Kerkennah into a massive purpose-built resort area appear to have been dropped. The
small west coast tourist zone of Sidi Frej consists of a handful of modest hotels.
Borj el-Hissar, an old fort 3km north of Sidi Frej, was built by the Spanish in the 16th
century; It is surrounded by Roman ruins and has the remains of several mosaics.
Remla, the biggest settlement, has a few shops and cafés and one hotel, the Jazira. With its
shallow waters and long stretches of empty sandy beaches, the area is well-suited to
walking and cycling.

TABARKA:
        Is just 22 km (14miles) from the Algerian border and is one of the greenest towns in
Tunisia. Its picturesque setting includes beaches to the north and gentle hills overgrown
with Cork Oak, pine and mimosa to the south. The town stands on the site of a former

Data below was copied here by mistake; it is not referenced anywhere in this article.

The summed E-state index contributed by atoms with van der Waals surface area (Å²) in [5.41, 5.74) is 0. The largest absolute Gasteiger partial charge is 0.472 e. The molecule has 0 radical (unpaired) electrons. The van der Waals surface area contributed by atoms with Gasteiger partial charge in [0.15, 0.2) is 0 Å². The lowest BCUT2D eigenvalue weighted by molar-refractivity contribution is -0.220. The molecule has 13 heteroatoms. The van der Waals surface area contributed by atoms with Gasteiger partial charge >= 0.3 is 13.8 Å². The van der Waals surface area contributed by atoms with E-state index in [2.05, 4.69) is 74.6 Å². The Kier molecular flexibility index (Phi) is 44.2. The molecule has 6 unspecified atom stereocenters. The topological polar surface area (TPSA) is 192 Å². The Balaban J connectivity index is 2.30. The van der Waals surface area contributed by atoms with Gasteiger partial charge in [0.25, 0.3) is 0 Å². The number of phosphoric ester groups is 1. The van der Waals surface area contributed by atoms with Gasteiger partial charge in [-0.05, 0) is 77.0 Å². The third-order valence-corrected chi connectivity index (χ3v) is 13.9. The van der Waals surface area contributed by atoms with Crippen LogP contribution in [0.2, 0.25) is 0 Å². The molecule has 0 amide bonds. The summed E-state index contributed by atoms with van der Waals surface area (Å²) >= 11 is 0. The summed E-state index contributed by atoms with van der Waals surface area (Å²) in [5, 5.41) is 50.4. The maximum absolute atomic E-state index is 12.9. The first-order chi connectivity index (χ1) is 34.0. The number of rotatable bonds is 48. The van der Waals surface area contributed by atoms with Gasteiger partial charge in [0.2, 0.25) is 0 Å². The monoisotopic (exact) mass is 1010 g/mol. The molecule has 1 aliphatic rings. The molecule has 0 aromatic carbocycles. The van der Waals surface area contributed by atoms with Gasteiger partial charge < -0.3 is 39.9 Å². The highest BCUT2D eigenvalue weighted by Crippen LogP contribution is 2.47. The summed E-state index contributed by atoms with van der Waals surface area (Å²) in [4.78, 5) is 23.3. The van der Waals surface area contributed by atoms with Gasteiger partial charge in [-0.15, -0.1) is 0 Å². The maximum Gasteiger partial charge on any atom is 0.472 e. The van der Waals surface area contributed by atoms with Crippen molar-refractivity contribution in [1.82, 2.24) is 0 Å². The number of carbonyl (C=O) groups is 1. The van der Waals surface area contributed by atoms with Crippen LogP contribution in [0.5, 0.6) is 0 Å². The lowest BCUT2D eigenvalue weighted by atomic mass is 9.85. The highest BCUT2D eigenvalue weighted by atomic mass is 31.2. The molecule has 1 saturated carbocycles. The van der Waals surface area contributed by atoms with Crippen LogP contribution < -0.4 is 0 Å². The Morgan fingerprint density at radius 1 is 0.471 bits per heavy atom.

Phoenician colony, Thabraca. During Roman times Tabarka was an important port used
for shipping grain from Béja and marble from Chemtou to Rome. As well as its forests full
of game, Tabarka’s greatest asset was its coral reef. In the 16th century the exclusive
rights to coral fishing were granted to the Genoese who built an offshore fort close by.
With the advent of the French Protectorate, in 1881, coral rights were taken up by the
French and Tabarka and LeKef were two of the first towns to be occupied .Tabarka is
quite small. It centre rounds two streets running parallel to the coast, where most of its
restaurants and cafés can be found. The red-tiled roofs of the buy it for this reason.
Genoese fort can be seen from almost any point in town but the best view is from the
jetty. The beautifully located hotel Les Mimosas also affords a magnificent panoramic
view of the town, the gulf and the surrounding area. A little further west from the harbour
stands an ocre coloured rock formation -Les Aiguilles (The Needles), sharpened by the
constant erosion of wind and rain. A Cork Museum is a short way out of town on the road
leading to Aïn Draham.  It provides  information on cork production in this area.
Tabarka has quiet beaches and a number of golf courses. It also has some of Tunisia’s
best diving. About 60 km (37miles) north of Tabarka is the Galite archipelago, which can
be reached by boat from Tabarka.

The other side of Tunisia
TUNISIA ECOTOURISM